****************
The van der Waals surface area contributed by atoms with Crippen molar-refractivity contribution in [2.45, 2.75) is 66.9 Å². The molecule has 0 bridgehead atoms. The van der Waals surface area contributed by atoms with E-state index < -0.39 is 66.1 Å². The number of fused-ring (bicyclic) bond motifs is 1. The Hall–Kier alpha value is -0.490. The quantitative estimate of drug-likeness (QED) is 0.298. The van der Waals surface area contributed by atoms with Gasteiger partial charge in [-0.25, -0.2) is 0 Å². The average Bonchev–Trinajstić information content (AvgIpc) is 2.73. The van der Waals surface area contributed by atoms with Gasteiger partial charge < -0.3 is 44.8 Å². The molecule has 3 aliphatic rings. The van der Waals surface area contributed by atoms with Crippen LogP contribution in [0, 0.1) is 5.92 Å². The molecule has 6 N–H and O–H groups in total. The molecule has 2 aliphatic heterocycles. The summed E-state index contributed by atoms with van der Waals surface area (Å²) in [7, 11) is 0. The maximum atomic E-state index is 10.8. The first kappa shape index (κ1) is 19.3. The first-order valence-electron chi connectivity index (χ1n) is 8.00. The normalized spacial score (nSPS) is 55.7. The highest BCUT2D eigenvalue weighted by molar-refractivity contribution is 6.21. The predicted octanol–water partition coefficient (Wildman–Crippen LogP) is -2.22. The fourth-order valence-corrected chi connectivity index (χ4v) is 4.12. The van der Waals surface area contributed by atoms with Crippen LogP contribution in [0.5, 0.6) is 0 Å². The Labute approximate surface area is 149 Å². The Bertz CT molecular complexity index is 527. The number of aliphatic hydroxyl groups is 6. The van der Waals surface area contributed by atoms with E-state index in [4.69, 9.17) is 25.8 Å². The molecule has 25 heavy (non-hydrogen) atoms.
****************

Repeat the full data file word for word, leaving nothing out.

The van der Waals surface area contributed by atoms with Crippen molar-refractivity contribution in [2.45, 2.75) is 66.9 Å². The molecule has 0 bridgehead atoms. The van der Waals surface area contributed by atoms with E-state index < -0.39 is 66.1 Å². The number of fused-ring (bicyclic) bond motifs is 1. The Hall–Kier alpha value is -0.490. The quantitative estimate of drug-likeness (QED) is 0.298. The van der Waals surface area contributed by atoms with Gasteiger partial charge in [-0.25, -0.2) is 0 Å². The average Bonchev–Trinajstić information content (AvgIpc) is 2.73. The van der Waals surface area contributed by atoms with Gasteiger partial charge < -0.3 is 44.8 Å². The molecule has 3 aliphatic rings. The van der Waals surface area contributed by atoms with Crippen LogP contribution in [0, 0.1) is 5.92 Å². The molecule has 6 N–H and O–H groups in total. The molecule has 2 aliphatic heterocycles. The summed E-state index contributed by atoms with van der Waals surface area (Å²) in [7, 11) is 0. The maximum atomic E-state index is 10.8. The first kappa shape index (κ1) is 19.3. The first-order valence-electron chi connectivity index (χ1n) is 8.00. The normalized spacial score (nSPS) is 55.7. The highest BCUT2D eigenvalue weighted by molar-refractivity contribution is 6.21. The predicted octanol–water partition coefficient (Wildman–Crippen LogP) is -2.22. The fourth-order valence-corrected chi connectivity index (χ4v) is 4.12. The van der Waals surface area contributed by atoms with Crippen LogP contribution in [0.5, 0.6) is 0 Å². The Labute approximate surface area is 149 Å². The Bertz CT molecular complexity index is 527. The number of aliphatic hydroxyl groups is 6. The van der Waals surface area contributed by atoms with E-state index in [4.69, 9.17) is 25.8 Å². The molecule has 25 heavy (non-hydrogen) atoms.